Hot Millet Breakfast Cereal Recipe

Hot millet cereal
Hot millet cereal. Getty Images/letty17/E+
Total Time 20 min
Prep 0 min, Cook 20 min
Yield 2-3 servings Hot Millet Cereal

This recipe for Hot Millet Breakfast Cereal or porridge is simple, quick, and delicious. Being high in proteins, many grains are common allergens. Commercial hot cereals, especially multigrain cereals, are likely to include highly allergenic grains, making them a poor choice for an allergy-safe breakfast. Millet, however, is less allergenic than most grains. 

The use of coconut for people with tree-nut allergies is slightly controversial. While many allergists consider coconut safe, there have been rare reports of reactions to coconut in people with tree-nut allergies. As coconut is included for texture contrast, feel free to leave it out.


  • 1/2 cup whole millet
  • 1 1/2 cups water
  • 1/4 cup grated coconut (unsweetened or sweetened, your choice)
  • Pinch of salt
  • 1/2 teaspoon cinnamon
  • Pinch freshly grated nutmeg, or pinch ground nutmeg
  • 1/2 teaspoon ground cardamom


  1. In a dry skillet, toast 1/2 cup whole millet over medium-low heat, tossing constantly, until fragrant and slightly golden-brown. Let cool completely.
  2. Grind the toasted and cooled millet. I prefer to use a coffee grinder, but you can also use a mortar and pestle or a food processor (make sure to use short pulses so as not to end up with a paste). Or put the grains in a plastic or paper bag, and crush them with a rolling pin until finely ground.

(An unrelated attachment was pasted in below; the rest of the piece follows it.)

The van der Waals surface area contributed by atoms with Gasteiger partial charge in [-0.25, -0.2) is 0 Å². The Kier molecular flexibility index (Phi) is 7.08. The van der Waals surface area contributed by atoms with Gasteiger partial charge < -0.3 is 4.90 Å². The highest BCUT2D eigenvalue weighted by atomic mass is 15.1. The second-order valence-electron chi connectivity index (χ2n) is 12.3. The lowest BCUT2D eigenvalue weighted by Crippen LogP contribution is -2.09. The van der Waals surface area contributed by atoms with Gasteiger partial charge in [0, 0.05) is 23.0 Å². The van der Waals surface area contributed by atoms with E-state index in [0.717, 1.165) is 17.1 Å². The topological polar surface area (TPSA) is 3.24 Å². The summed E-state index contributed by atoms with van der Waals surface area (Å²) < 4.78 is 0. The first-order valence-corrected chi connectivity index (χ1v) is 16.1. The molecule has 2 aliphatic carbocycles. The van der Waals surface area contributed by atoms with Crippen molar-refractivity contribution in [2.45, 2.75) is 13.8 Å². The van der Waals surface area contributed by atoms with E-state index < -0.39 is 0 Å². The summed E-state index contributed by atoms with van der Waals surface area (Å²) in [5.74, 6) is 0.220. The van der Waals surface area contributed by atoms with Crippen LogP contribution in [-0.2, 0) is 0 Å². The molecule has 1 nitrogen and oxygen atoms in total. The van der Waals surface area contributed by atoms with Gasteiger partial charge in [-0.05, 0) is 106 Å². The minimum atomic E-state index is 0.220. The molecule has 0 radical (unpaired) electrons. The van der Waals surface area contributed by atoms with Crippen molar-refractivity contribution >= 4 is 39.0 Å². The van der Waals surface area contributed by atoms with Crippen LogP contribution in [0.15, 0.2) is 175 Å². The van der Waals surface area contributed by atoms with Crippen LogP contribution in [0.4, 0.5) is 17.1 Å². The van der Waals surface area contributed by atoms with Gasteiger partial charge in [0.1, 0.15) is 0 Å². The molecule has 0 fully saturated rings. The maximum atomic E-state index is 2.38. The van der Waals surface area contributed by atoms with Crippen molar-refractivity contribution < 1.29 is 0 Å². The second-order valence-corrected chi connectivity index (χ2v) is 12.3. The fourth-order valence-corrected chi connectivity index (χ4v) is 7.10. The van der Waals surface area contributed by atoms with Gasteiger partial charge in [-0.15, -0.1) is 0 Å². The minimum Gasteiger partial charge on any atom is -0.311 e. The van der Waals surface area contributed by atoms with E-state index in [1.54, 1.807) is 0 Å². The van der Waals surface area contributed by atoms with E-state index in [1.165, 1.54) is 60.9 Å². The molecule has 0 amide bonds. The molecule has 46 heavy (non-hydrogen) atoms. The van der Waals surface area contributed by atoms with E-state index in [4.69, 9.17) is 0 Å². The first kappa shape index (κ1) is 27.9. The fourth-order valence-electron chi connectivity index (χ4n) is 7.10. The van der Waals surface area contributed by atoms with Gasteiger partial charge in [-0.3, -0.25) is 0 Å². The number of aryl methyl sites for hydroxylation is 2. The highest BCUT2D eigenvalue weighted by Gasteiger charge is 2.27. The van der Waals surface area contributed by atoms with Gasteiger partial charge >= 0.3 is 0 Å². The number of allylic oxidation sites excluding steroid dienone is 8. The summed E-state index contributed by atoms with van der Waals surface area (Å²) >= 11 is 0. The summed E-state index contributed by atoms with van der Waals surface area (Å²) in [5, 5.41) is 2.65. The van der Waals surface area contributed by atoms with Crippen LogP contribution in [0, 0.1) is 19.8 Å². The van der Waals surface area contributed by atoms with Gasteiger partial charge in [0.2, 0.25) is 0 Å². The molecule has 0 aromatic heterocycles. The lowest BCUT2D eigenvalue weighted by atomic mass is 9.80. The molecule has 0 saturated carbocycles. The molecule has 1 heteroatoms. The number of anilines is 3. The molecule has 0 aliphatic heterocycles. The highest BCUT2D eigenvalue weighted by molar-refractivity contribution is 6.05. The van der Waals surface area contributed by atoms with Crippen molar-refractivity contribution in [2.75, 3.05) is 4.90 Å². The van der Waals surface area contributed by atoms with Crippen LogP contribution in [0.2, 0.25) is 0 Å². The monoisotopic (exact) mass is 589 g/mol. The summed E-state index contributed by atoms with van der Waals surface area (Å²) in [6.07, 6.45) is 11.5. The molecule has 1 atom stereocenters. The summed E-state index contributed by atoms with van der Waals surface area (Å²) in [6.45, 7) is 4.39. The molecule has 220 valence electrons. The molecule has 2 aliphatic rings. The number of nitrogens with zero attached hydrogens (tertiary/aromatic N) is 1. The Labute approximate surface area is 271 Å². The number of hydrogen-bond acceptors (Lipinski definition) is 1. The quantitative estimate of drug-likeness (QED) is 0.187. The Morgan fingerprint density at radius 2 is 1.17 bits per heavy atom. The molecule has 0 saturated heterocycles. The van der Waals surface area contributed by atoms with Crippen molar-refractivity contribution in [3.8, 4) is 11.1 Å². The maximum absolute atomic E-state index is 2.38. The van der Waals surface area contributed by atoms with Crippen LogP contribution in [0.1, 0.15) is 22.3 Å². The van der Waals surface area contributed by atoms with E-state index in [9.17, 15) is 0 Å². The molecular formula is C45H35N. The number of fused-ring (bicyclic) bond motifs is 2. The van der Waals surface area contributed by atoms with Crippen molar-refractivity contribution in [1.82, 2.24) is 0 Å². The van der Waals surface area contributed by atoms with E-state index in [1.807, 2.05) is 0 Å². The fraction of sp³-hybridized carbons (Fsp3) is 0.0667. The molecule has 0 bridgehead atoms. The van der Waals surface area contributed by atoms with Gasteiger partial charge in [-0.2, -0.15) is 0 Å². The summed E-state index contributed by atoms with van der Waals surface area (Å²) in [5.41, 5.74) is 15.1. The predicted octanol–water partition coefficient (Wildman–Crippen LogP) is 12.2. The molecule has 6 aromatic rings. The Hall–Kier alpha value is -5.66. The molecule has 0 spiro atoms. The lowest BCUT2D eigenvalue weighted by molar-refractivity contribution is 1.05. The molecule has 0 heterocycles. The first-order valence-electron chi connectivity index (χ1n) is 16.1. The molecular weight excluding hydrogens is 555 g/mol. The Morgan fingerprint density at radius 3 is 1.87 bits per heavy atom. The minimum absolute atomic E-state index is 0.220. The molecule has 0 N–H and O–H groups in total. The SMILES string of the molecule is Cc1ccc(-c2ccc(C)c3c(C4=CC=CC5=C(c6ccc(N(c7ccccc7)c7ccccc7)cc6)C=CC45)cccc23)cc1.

1. In a medium saucepan, bring 1 1/2 cups water to a boil. Add ground millet, 1/4 cup optional grated sweetened or unsweetened coconut, pinch of salt, 1/2 teaspoon of cinnamon, a pinch of freshly grated or ground nutmeg, and 1/2 teaspoon cardamom. Immediately reduce heat to low and cover.
  2. Simmer for 15 minutes or until cereal is tender, checking halfway through cooking to make sure water has not all been absorbed (If it has, add another tablespoon or two of water).

Note: If you are sensitive to sulfites, be aware that some packaged grated coconut is preserved using sulfites. Check labels carefully or grate your own.

Finding Gluten-Free Cereals in the Grocery Store

Years ago, it was tough to find gluten-free cereals in non-health food stores that have all the bells and whistles your kids like. Today, most supermarkets carry a nice variety.

Celiac Disease and Gluten-free expert Jane Anderson, says, now there are mainstream choices like Chex and Cheerios brands in the cold cereal category.

Hot varieties such as certified gluten-free oats and whole-grain porridge, fiber-packed granola cereals and gluten-free kid-friendly cereals with plenty of child-pleasing sugar, also are now easily available.

But as with most things, homemade is best because you can control several variables to create the best options for you or your family.

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